For autoflowering cannabis seeds, seed banks will provide an entire seed-to-harvest date as opposed to only the flowering stage, as the vegetative stage of autos is predetermined in length. Given that most autoflowers veg for 3–4 weeks before entering flowering, it’s possible to give an indication of the overall time it will take to grow a specimen from beginning to end. For example, many autoflowering seeds are listed as having a total life cycle of 10–12 weeks, with 3–4 weeks weeks spent in veg and 6–8 weeks in flowering.
With photoperiod seeds, the veg phase can be extended or limited by the grower, which is why seed banks only list information about the flowering period.
Overall plant height will also be advertised, often expressed as a range. Usually, an indoor and outdoor maximum will be given, as the space and light source can have a large impact on the finishing height of a plant. This is important, as many growers require plants that stay fairly small to fit comfortably into an indoor grow space. Indoor height can vary from just 60cm for tiny autoflowering plants to around 1.5m for more robust photoperiod specimens. Outdoors, anywhere up to 3m or more is possible depending on genetics!
Flowering type (photoperiod or autoflowering)
Whether a seed is photoperiod or autoflowering will also be displayed, as this is crucial when it comes to selecting and growing marijuana seeds. Autos tend to be much easier to grow, but offer less in terms of yield and potency. Photoperiods, on the other hand, can require significantly more effort, but offer a lot more in return.
Sex (regular or feminized seeds)
Cannabis seeds can be purchased in feminized or regular format. Feminized cannabis seeds will sprout into all female plants—those that produce smokable, cannabinoid-rich flowers. Regular seeds could become either male or female. Males don’t produce much in the way of cannabinoids and can pollinate female plants, reducing their yields. Therefore, regular cannabis seeds are only worth buying if you intend to breed from them.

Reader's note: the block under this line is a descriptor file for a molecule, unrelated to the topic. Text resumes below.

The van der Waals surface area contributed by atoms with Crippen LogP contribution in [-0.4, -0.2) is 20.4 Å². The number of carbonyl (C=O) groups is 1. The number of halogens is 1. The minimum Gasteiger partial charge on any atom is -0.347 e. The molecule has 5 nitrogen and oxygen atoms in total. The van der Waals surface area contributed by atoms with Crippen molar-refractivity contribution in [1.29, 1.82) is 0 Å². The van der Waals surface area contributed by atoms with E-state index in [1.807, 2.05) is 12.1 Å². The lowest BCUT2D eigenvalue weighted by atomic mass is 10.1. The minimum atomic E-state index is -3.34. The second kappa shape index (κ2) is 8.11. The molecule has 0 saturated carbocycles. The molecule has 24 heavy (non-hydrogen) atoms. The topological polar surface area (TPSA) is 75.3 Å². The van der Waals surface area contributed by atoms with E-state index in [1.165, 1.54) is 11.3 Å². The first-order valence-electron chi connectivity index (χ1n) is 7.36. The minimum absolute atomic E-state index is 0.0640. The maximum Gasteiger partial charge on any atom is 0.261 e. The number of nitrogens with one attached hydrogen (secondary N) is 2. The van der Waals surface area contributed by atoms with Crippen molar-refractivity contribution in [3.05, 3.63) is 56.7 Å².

Flavour and aroma
Depending on the extent to which a seed bank provides strain information, descriptions will also give insight into how the final product will taste and smell. Some even go as far as mentioning the dominant terpenes in the blend responsible for exhibiting these scents and tastes. You might see a strain described as having notes of fruit, skunky, diesel, cheese, chocolate, lemon, flowers, and more.
Effects and cannabinoid profile
Finally, the proposed effects of a given strain—how it makes you feel when you smoke, vape, or otherwise consume it—are provided to let users know what they’re in for. Whether the strain is dominant in THC, CBD, both cannabinoids, or other cannabinoids will largely dictate the effects, alongside the presence of terpenes and other cannabis phytochemicals. Cannabis strains can be described as euphoric, sedative, relaxing, uplifting, stoning, etc.
Note that strain type (indica vs sativa) is no longer believed to dictate the effects of a given cultivar.
Cannabis yield claims: What we know, and what we don't
When it comes to figuring out what information yield claims are based on, there are certain factors we can assume, and others we just can’t know.
What we know